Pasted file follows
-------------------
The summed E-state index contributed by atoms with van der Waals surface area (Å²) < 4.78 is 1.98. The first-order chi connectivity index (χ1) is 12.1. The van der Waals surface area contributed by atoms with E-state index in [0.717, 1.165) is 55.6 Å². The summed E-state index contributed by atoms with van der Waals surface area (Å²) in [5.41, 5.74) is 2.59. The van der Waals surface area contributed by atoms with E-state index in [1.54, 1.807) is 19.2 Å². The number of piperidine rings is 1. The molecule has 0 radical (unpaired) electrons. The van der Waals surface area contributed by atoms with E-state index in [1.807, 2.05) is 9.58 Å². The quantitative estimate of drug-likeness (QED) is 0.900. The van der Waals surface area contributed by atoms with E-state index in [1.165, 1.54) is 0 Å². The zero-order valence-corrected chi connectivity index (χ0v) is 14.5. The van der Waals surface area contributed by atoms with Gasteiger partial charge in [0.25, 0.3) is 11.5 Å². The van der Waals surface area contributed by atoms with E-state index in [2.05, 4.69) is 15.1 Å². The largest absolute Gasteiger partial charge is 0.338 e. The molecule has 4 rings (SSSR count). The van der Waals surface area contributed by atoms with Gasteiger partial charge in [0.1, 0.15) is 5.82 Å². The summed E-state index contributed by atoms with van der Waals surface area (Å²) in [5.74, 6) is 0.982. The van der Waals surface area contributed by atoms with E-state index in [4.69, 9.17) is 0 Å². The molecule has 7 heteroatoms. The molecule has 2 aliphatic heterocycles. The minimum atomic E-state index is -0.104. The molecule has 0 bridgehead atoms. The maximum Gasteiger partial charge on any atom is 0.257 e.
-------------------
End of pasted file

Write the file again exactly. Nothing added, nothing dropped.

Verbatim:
The summed E-state index contributed by atoms with van der Waals surface area (Å²) < 4.78 is 1.98. The first-order chi connectivity index (χ1) is 12.1. The van der Waals surface area contributed by atoms with E-state index in [0.717, 1.165) is 55.6 Å². The summed E-state index contributed by atoms with van der Waals surface area (Å²) in [5.41, 5.74) is 2.59. The van der Waals surface area contributed by atoms with E-state index in [1.54, 1.807) is 19.2 Å². The number of piperidine rings is 1. The molecule has 0 radical (unpaired) electrons. The van der Waals surface area contributed by atoms with E-state index in [1.807, 2.05) is 9.58 Å². The quantitative estimate of drug-likeness (QED) is 0.900. The van der Waals surface area contributed by atoms with E-state index in [1.165, 1.54) is 0 Å². The zero-order valence-corrected chi connectivity index (χ0v) is 14.5. The van der Waals surface area contributed by atoms with Gasteiger partial charge in [0.25, 0.3) is 11.5 Å². The van der Waals surface area contributed by atoms with E-state index in [2.05, 4.69) is 15.1 Å². The largest absolute Gasteiger partial charge is 0.338 e. The molecule has 4 rings (SSSR count). The van der Waals surface area contributed by atoms with Gasteiger partial charge in [0.1, 0.15) is 5.82 Å². The summed E-state index contributed by atoms with van der Waals surface area (Å²) in [5.74, 6) is 0.982. The van der Waals surface area contributed by atoms with E-state index in [4.69, 9.17) is 0 Å². The molecule has 7 heteroatoms. The molecule has 2 aliphatic heterocycles. The minimum atomic E-state index is -0.104. The molecule has 0 bridgehead atoms. The maximum Gasteiger partial charge on any atom is 0.257 e.